Thursday, 25 August 2011

Covering your PIN may not protect it from cameras?

The industry is already aware that covering a PIN when entering it may not be 100% effective as, if the criminals use a PIN pad overlay, the PIN will be compromised regardless.  It is still recommended as cardholder 'best practice', however, as the risk of visual compromise is significantly mitigated.  For cardholder security tips, and a criminal video showing actual PIN compromise, visit the website of the European ATM Security Team.

Now, according to Security News on, new research in the U.S. has indicated that thermal cameras can be used for PIN compromise, even if the cardholder covers their hand when the PIN is entered.  How?  Apparently the keys touched by a human hand still retain some residual heat and this can be detected be a thermal camera once the hand has been removed.  Researchers from the University of California have carried out a series of proof-of-concept attacks using a thermal camera mounted above a traditional ATM pinpad.

These tests, using 27 randomly selected four-digit codes on both plastic and brushed metal PIN pads, revealed that, although the metal PIN pad made thermal detection attacks almost impossible, thermal cameras can detect a cardholder's keystrokes after after the person has left the ATM.  Unlike metal keys, which retain heat for only a few seconds due to their high conductivity, rubber keys retain heat much longer: The researchers detected PINs with approximately 80 percent accuracy 10 seconds after the person entered their PIN. 45 seconds after being pressed, the thermal cameras were still able to determine PINs with 60 percent accuracy.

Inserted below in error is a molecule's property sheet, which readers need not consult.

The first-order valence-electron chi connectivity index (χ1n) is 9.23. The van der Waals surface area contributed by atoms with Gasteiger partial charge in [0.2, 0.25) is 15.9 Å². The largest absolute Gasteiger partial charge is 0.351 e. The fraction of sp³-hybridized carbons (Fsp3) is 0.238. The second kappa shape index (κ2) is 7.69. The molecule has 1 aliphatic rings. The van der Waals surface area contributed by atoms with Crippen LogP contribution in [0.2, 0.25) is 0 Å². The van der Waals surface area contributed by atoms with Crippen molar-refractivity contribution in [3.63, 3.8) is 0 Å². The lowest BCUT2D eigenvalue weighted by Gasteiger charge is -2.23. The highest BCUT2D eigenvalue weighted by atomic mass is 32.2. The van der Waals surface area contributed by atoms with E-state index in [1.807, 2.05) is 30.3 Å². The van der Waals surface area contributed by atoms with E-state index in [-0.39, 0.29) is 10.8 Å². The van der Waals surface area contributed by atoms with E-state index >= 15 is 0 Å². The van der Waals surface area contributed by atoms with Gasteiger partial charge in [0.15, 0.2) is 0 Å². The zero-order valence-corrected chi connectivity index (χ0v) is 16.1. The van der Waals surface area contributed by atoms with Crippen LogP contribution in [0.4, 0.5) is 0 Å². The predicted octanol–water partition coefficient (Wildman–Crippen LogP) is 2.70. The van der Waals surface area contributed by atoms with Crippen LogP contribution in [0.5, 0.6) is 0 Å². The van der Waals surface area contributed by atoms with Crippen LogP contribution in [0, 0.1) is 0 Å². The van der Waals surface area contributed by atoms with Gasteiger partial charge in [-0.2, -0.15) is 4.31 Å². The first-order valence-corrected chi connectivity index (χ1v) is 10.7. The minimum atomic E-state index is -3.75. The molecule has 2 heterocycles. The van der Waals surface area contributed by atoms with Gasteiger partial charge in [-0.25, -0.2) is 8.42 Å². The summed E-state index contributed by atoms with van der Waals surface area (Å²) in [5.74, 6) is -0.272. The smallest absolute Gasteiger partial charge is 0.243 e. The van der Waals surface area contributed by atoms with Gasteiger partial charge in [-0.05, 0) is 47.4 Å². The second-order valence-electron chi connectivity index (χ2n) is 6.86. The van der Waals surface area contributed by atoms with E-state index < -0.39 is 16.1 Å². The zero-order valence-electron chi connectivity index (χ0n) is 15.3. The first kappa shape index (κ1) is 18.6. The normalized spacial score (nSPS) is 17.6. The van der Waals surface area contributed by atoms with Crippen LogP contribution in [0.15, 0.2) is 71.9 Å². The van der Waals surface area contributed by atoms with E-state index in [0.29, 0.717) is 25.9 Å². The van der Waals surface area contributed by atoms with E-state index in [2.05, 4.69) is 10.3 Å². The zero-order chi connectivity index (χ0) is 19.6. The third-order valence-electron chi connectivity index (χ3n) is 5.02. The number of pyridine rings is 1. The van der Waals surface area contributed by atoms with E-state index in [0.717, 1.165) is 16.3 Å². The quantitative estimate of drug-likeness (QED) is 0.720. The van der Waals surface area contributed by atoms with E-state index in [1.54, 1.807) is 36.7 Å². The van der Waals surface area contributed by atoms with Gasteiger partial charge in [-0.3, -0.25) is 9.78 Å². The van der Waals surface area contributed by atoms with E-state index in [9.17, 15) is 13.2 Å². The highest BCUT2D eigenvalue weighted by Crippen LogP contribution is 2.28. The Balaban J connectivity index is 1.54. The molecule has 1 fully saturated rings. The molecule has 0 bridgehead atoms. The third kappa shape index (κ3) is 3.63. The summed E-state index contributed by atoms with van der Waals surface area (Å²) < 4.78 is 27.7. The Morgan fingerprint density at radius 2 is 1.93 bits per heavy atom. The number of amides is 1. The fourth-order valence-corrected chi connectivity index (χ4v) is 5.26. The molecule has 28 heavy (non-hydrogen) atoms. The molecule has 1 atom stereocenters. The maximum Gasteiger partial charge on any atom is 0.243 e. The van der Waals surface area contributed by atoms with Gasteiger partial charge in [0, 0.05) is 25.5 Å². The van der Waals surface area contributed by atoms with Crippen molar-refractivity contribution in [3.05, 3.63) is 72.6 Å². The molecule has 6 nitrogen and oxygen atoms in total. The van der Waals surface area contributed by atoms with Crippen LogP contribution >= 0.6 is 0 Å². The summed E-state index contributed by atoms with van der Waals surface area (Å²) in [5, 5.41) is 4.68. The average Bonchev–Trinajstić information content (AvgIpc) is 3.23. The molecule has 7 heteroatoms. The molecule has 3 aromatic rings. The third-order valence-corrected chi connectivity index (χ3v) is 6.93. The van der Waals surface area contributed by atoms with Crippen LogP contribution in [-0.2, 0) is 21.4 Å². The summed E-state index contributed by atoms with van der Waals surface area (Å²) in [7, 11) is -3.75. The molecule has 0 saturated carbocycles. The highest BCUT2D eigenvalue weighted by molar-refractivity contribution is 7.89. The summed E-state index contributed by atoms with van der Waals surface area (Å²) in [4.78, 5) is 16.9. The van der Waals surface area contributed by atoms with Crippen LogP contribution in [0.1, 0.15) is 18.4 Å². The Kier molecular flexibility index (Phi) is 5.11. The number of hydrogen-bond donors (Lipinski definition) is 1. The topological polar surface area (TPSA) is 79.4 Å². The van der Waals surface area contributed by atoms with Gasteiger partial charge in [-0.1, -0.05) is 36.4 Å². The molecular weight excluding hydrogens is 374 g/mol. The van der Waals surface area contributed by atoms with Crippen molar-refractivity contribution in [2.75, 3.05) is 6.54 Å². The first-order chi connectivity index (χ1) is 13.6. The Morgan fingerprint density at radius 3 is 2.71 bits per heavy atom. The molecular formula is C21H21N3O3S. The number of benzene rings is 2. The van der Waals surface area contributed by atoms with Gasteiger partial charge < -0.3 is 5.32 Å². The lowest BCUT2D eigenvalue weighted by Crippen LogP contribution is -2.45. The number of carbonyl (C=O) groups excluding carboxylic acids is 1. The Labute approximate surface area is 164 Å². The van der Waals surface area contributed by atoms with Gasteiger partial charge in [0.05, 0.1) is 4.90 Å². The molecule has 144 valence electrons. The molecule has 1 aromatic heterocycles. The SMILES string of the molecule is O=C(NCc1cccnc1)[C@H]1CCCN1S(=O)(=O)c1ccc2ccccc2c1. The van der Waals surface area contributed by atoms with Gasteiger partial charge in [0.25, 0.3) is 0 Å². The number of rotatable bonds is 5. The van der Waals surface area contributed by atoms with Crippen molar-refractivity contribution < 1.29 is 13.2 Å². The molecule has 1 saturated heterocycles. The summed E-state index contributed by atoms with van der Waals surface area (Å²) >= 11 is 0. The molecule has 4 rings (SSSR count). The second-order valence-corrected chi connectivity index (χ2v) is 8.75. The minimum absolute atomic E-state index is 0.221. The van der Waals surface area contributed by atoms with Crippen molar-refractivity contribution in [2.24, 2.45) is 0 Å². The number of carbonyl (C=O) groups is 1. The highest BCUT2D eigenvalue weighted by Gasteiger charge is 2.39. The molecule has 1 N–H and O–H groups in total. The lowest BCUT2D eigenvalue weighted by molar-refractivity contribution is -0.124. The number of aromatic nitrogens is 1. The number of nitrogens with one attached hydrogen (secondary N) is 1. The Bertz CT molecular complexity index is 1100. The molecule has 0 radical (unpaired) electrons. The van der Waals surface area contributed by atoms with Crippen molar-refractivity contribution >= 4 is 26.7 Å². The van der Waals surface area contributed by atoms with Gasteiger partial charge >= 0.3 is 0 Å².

According to the researchers ""Using a thermal camera........provides an attacker the ability to recover the code even in the cases where, for example, a user's body is blocking the keypad throughout the transaction, or he just covers the keypad with his hand as he types in the PIN..."

Is this a threat that the industry should take seriously?  Perhaps not right now due to cost:  the researchers' camera costs US$1,950 per month to rent, and US$17,950 to buy. But its a worry nonetheless and, after cost-benefit analysis, some crimninals may decide that the technology is worth a punt.  Read the whole article here.

No comments:

Post a Comment